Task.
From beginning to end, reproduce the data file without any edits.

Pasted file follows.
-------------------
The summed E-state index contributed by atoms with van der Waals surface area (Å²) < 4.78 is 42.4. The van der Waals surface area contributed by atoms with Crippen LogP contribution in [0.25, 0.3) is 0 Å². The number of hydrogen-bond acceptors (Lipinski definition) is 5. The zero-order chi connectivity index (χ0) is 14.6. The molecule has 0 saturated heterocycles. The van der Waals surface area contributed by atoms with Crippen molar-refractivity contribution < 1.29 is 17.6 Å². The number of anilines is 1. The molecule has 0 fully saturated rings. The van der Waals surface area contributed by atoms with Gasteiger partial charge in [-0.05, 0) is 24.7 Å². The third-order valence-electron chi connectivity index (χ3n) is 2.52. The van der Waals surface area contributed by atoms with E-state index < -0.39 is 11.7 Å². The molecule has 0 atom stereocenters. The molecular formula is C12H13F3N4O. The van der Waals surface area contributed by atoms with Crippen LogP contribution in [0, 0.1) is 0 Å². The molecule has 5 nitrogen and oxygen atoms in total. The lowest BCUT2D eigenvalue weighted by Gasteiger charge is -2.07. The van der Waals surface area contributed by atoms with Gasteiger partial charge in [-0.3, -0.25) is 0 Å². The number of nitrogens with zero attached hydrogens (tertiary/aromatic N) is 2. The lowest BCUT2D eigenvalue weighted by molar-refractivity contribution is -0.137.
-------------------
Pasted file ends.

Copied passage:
The summed E-state index contributed by atoms with van der Waals surface area (Å²) < 4.78 is 42.4. The van der Waals surface area contributed by atoms with Crippen LogP contribution in [0.25, 0.3) is 0 Å². The number of hydrogen-bond acceptors (Lipinski definition) is 5. The zero-order chi connectivity index (χ0) is 14.6. The molecule has 0 saturated heterocycles. The van der Waals surface area contributed by atoms with Crippen molar-refractivity contribution < 1.29 is 17.6 Å². The number of anilines is 1. The molecule has 0 fully saturated rings. The van der Waals surface area contributed by atoms with Gasteiger partial charge in [-0.05, 0) is 24.7 Å². The third-order valence-electron chi connectivity index (χ3n) is 2.52. The van der Waals surface area contributed by atoms with E-state index < -0.39 is 11.7 Å². The molecule has 0 atom stereocenters. The molecular formula is C12H13F3N4O. The van der Waals surface area contributed by atoms with Crippen LogP contribution in [0, 0.1) is 0 Å². The molecule has 5 nitrogen and oxygen atoms in total. The lowest BCUT2D eigenvalue weighted by Gasteiger charge is -2.07. The van der Waals surface area contributed by atoms with Gasteiger partial charge in [-0.3, -0.25) is 0 Å². The number of nitrogens with zero attached hydrogens (tertiary/aromatic N) is 2. The lowest BCUT2D eigenvalue weighted by molar-refractivity contribution is -0.137.